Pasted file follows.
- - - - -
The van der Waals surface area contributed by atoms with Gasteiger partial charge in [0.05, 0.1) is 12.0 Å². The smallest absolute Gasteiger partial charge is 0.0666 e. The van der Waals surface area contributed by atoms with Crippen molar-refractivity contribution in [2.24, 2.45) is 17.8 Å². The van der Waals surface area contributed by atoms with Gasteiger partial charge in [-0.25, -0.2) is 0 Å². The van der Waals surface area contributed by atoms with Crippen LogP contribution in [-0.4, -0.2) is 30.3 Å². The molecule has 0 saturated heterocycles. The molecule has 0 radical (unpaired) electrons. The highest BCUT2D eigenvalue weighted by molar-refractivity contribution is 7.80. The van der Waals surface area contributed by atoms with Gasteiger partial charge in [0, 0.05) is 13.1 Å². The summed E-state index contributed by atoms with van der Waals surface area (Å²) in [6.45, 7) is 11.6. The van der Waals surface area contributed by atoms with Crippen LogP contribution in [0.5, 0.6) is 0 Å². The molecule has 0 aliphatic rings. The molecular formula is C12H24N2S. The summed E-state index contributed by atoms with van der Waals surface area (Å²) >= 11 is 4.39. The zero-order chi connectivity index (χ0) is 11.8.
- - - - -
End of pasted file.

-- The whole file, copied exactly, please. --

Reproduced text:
The van der Waals surface area contributed by atoms with Gasteiger partial charge in [0.05, 0.1) is 12.0 Å². The smallest absolute Gasteiger partial charge is 0.0666 e. The van der Waals surface area contributed by atoms with Crippen molar-refractivity contribution in [2.24, 2.45) is 17.8 Å². The van der Waals surface area contributed by atoms with Gasteiger partial charge in [-0.25, -0.2) is 0 Å². The van der Waals surface area contributed by atoms with Crippen LogP contribution in [-0.4, -0.2) is 30.3 Å². The molecule has 0 saturated heterocycles. The molecule has 0 radical (unpaired) electrons. The highest BCUT2D eigenvalue weighted by molar-refractivity contribution is 7.80. The van der Waals surface area contributed by atoms with Gasteiger partial charge in [0, 0.05) is 13.1 Å². The summed E-state index contributed by atoms with van der Waals surface area (Å²) in [6.45, 7) is 11.6. The van der Waals surface area contributed by atoms with Crippen LogP contribution in [0.5, 0.6) is 0 Å². The molecule has 0 aliphatic rings. The molecular formula is C12H24N2S. The summed E-state index contributed by atoms with van der Waals surface area (Å²) >= 11 is 4.39. The zero-order chi connectivity index (χ0) is 11.8.